Galina Ustvolskaya 's entire life is tied up with one and the same city. She was born on June 17, 1919 in Petrograd (now Saint Petersburg). From 1934 to 1937 she studied cello at the Leningrad Capella, and from 1937 to 1947 (with a break during the war) attended Dmitri Shostakovich's composition class at the Leningrad Conservatory. Ustvolskaya particularly wanted to study under Shostakovich as she thought him the only composer able to teach her anything. As the years went by, however, and she came to know the man and his music better, her opinions were dramatically revised (see the page devoted to Shostakovich). Her composition teacher, who seldom praised his students, valued Ustvolskaya 's work very highly and said of her: "I am convinced that the music of G. I. Ustvolskaya will achieve worldwide renown, to be valued by all who perceive truth in music to be of paramount importance." On several occasions Shostakovich supported her in the Union of Soviet Composers against opposition from his colleagues. He sent some of his own as yet unfinished works to Ustvolskaya, attaching great value to her comments. Some of these pieces even contain quotations from his pupil's compositions; for example, he employed the second theme of the Finale of her Trio throughout the Fifth String Quartet and in the Michelangelo Suite (no. 9).
On graduating from the conservatory Ustvolskaya was at once admitted to the Composers' Union and from 1947 until 1950 honed her skills as a graduate student. In 1948, Ustvolskaya began teaching composition at the Leningrad Rimsky-Korsakov College of Music, and continued to do so for around 30 years. According to the composer, she taught "only to subsist on it", and did not see herself as the creator of any of well-regarded composers: "They were educated at the College". In general, she expected her students to work to the same high standards she set for herself and, despite reports to the contrary, she never singled out any of her students for special praise.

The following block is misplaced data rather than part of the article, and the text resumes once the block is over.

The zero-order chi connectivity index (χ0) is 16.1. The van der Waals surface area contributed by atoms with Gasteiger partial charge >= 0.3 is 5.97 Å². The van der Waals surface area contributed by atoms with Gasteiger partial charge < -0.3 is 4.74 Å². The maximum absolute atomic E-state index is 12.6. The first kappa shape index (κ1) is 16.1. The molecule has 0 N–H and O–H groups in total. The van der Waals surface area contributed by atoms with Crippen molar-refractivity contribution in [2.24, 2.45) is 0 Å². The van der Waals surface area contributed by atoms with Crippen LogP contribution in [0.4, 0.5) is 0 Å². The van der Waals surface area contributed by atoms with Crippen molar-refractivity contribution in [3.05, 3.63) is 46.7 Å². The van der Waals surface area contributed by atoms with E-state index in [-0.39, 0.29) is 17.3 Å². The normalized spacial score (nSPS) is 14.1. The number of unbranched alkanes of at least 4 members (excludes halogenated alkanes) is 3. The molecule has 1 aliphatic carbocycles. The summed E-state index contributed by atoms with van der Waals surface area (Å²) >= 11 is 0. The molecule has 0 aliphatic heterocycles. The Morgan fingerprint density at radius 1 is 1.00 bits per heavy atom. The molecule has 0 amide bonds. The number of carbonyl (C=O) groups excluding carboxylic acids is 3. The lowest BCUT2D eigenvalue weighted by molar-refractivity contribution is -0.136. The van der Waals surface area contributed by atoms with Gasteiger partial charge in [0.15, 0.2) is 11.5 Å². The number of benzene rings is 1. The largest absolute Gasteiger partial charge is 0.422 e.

Ustvolskaya 's first compositions were a considerable success and were performed by leading musicians at the most prestigious concert halls of the city. From the mid 40s onwards, Ustvolskaya 's work grew in strength. In 1946 she released her Concerto for Piano, String Orchestra and Timpani, in 1947, her Piano Sonata No. 1, and, in 1948, Stepan Razin's Dream, a composition for bass and a symphony orchestra which was deemed fit to open four successive seasons at the Leningrad Philarmonic 's Grand Hall. However, her name soon began to disappear from the concert bills, to be replaced by those of the socially connected and the officially sanctioned; premieres of her music became increasingly rare, and many of her works were published decades after their composition. For some time her music was practically unheard, the critics did not accept it, condemning it as "too sketchy thematically", "designed for a narrow circle of listeners", "tough", etc. Some of Ustvolskaya's compositions were censored by her publishers (bars being inserted where they did not belong, etc.) They are now performed based on the composer's original notation.
Ustvolskaya lived in constant poverty. In 1950s she attempted to improve her financial situation and composed a number of contract works as well as music for several documentaries, works which much later she strived to exclude from her Catalog, going to considerable lengths to locate them, in orderÂ to destroy all traces of their existence. On the few manuscripts which did survive, she later wrote "for money", thus defining her attitude towards them. From 1961 onwards, despite the catastrophic lack of money, Ustvolskaya's life was devoted exclusively to "the true, spiritual, not religious creativity".
Ustvolskaya 's music is unique and does not resemble any other. It is exceedingly expressive, high-spirited, austere and full of tragic pathos attained with modest expressive means. Ustvolskaya's musical thought is distinguished by its intellectual power, while a keen spirituality occupies the core of her work. Viktor Suslin, with whom Ustvolskaya maintained friendly relations for many years, once called her "a voice from the "Black Hole" of Leningrad, the epicentre of communist terror, the city that suffered so terribly the horrors of war." Ustvolskaya liked the scientific metaphor of the black hole, as these were rarely applied to her music in those days. And although she was never interested in politics and society, the influence of Leningrad's history on her output can not be underestimated.
Genuine recognition came to the composer only in the late 80's when a concert in Leningrad was attended by Juegen Koehel, the director of the largest music publishing house "Sikorski" and Elmer Schoenberger, the Dutch musicologist. Mr. Schoenberger was so stunned by the music that he did everything in his power to ensure that this concert was heard in Europe. Soon, a series of international Ustvolskaya's music festivals was organised (1995, 1996, 2005, 2011 Amsterdam, 1998 Vienna 1999 Bern, 2001 Warsaw, 2004 Bastad), and Mr. Koehel acquired the rights to publish her works. She unambiguously dismissed subsequent proposals that she should emigrate from Russia: all her life had been connected with St. Petersburg, which she left only a few times in order to attend festivals of her music. Galina Ustvolskaya led a solitary life, thinking over the new works until her last days. "My music is my life" she said.